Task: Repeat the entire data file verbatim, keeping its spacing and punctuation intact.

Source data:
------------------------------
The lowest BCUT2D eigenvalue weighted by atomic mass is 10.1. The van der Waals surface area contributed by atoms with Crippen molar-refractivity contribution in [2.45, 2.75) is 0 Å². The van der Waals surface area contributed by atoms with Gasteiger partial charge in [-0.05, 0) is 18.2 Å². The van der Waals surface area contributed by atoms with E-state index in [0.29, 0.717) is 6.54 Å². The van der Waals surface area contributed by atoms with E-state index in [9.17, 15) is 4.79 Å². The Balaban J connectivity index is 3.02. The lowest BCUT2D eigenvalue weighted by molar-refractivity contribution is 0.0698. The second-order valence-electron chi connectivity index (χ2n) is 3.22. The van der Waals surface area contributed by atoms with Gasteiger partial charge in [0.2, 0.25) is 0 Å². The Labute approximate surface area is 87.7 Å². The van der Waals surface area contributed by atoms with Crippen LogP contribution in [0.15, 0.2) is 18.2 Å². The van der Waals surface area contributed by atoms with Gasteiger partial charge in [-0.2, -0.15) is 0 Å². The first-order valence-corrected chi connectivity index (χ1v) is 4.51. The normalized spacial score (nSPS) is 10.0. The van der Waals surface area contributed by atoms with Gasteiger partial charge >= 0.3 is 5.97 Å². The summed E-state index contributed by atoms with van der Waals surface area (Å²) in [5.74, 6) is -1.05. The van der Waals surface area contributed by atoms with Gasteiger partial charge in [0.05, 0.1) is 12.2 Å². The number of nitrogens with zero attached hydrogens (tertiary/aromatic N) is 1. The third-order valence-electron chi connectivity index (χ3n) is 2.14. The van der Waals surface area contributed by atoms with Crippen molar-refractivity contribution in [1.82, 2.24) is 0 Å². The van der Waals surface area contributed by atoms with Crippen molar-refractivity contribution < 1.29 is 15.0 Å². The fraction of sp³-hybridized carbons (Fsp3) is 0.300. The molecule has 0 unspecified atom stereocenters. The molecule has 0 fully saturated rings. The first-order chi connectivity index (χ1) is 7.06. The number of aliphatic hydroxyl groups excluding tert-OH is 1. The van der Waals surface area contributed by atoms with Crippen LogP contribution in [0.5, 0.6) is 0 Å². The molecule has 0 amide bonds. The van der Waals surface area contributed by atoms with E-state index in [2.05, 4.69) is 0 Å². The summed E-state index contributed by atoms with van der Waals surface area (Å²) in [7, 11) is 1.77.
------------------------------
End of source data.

The lowest BCUT2D eigenvalue weighted by atomic mass is 10.1. The van der Waals surface area contributed by atoms with Crippen molar-refractivity contribution in [2.45, 2.75) is 0 Å². The van der Waals surface area contributed by atoms with Gasteiger partial charge in [-0.05, 0) is 18.2 Å². The van der Waals surface area contributed by atoms with E-state index in [0.29, 0.717) is 6.54 Å². The van der Waals surface area contributed by atoms with E-state index in [9.17, 15) is 4.79 Å². The Balaban J connectivity index is 3.02. The lowest BCUT2D eigenvalue weighted by molar-refractivity contribution is 0.0698. The second-order valence-electron chi connectivity index (χ2n) is 3.22. The van der Waals surface area contributed by atoms with Gasteiger partial charge in [0.2, 0.25) is 0 Å². The Labute approximate surface area is 87.7 Å². The van der Waals surface area contributed by atoms with Crippen LogP contribution in [0.15, 0.2) is 18.2 Å². The van der Waals surface area contributed by atoms with Gasteiger partial charge in [-0.2, -0.15) is 0 Å². The first-order valence-corrected chi connectivity index (χ1v) is 4.51. The normalized spacial score (nSPS) is 10.0. The van der Waals surface area contributed by atoms with Gasteiger partial charge >= 0.3 is 5.97 Å². The summed E-state index contributed by atoms with van der Waals surface area (Å²) in [5.74, 6) is -1.05. The van der Waals surface area contributed by atoms with Gasteiger partial charge in [0.05, 0.1) is 12.2 Å². The number of nitrogens with zero attached hydrogens (tertiary/aromatic N) is 1. The third-order valence-electron chi connectivity index (χ3n) is 2.14. The van der Waals surface area contributed by atoms with Crippen molar-refractivity contribution in [1.82, 2.24) is 0 Å². The van der Waals surface area contributed by atoms with Crippen molar-refractivity contribution < 1.29 is 15.0 Å². The fraction of sp³-hybridized carbons (Fsp3) is 0.300. The molecule has 0 unspecified atom stereocenters. The molecule has 0 fully saturated rings. The first-order chi connectivity index (χ1) is 7.06. The number of aliphatic hydroxyl groups excluding tert-OH is 1. The van der Waals surface area contributed by atoms with Crippen LogP contribution in [0.5, 0.6) is 0 Å². The molecule has 0 amide bonds. The van der Waals surface area contributed by atoms with E-state index in [2.05, 4.69) is 0 Å². The summed E-state index contributed by atoms with van der Waals surface area (Å²) in [7, 11) is 1.77.